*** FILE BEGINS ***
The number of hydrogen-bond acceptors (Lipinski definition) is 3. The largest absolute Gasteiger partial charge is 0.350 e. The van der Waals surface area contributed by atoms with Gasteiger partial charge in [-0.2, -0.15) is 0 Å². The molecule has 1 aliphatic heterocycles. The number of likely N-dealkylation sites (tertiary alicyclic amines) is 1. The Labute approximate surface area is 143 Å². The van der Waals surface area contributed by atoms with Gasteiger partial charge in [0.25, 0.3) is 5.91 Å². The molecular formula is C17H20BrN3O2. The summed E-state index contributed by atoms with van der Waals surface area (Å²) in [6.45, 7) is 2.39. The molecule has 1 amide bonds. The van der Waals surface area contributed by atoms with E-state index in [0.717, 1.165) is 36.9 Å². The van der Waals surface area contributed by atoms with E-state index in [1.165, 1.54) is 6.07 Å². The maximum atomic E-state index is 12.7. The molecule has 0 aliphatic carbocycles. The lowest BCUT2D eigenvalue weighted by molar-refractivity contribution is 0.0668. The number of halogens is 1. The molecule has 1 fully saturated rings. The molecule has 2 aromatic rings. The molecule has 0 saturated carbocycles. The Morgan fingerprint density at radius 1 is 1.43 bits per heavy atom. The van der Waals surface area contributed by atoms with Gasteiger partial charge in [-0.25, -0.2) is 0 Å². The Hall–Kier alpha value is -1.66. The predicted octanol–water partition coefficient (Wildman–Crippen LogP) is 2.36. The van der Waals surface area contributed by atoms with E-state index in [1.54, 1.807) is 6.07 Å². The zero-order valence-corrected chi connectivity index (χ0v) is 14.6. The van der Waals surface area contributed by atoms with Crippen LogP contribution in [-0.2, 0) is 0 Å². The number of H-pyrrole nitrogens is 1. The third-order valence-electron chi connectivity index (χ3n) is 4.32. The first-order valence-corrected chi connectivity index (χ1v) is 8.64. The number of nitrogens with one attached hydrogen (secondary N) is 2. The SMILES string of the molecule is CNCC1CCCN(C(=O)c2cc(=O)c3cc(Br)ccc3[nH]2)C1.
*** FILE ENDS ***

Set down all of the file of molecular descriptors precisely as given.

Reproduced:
The number of hydrogen-bond acceptors (Lipinski definition) is 3. The largest absolute Gasteiger partial charge is 0.350 e. The van der Waals surface area contributed by atoms with Gasteiger partial charge in [-0.2, -0.15) is 0 Å². The molecule has 1 aliphatic heterocycles. The number of likely N-dealkylation sites (tertiary alicyclic amines) is 1. The Labute approximate surface area is 143 Å². The van der Waals surface area contributed by atoms with Gasteiger partial charge in [0.25, 0.3) is 5.91 Å². The molecular formula is C17H20BrN3O2. The summed E-state index contributed by atoms with van der Waals surface area (Å²) in [6.45, 7) is 2.39. The molecule has 1 amide bonds. The van der Waals surface area contributed by atoms with E-state index in [0.717, 1.165) is 36.9 Å². The van der Waals surface area contributed by atoms with E-state index in [1.165, 1.54) is 6.07 Å². The maximum atomic E-state index is 12.7. The molecule has 0 aliphatic carbocycles. The lowest BCUT2D eigenvalue weighted by molar-refractivity contribution is 0.0668. The number of halogens is 1. The molecule has 1 fully saturated rings. The molecule has 2 aromatic rings. The molecule has 0 saturated carbocycles. The Morgan fingerprint density at radius 1 is 1.43 bits per heavy atom. The van der Waals surface area contributed by atoms with Gasteiger partial charge in [-0.25, -0.2) is 0 Å². The Hall–Kier alpha value is -1.66. The predicted octanol–water partition coefficient (Wildman–Crippen LogP) is 2.36. The van der Waals surface area contributed by atoms with E-state index in [1.54, 1.807) is 6.07 Å². The zero-order valence-corrected chi connectivity index (χ0v) is 14.6. The van der Waals surface area contributed by atoms with Crippen LogP contribution in [-0.2, 0) is 0 Å². The number of H-pyrrole nitrogens is 1. The third-order valence-electron chi connectivity index (χ3n) is 4.32. The first-order valence-corrected chi connectivity index (χ1v) is 8.64. The number of nitrogens with one attached hydrogen (secondary N) is 2. The SMILES string of the molecule is CNCC1CCCN(C(=O)c2cc(=O)c3cc(Br)ccc3[nH]2)C1.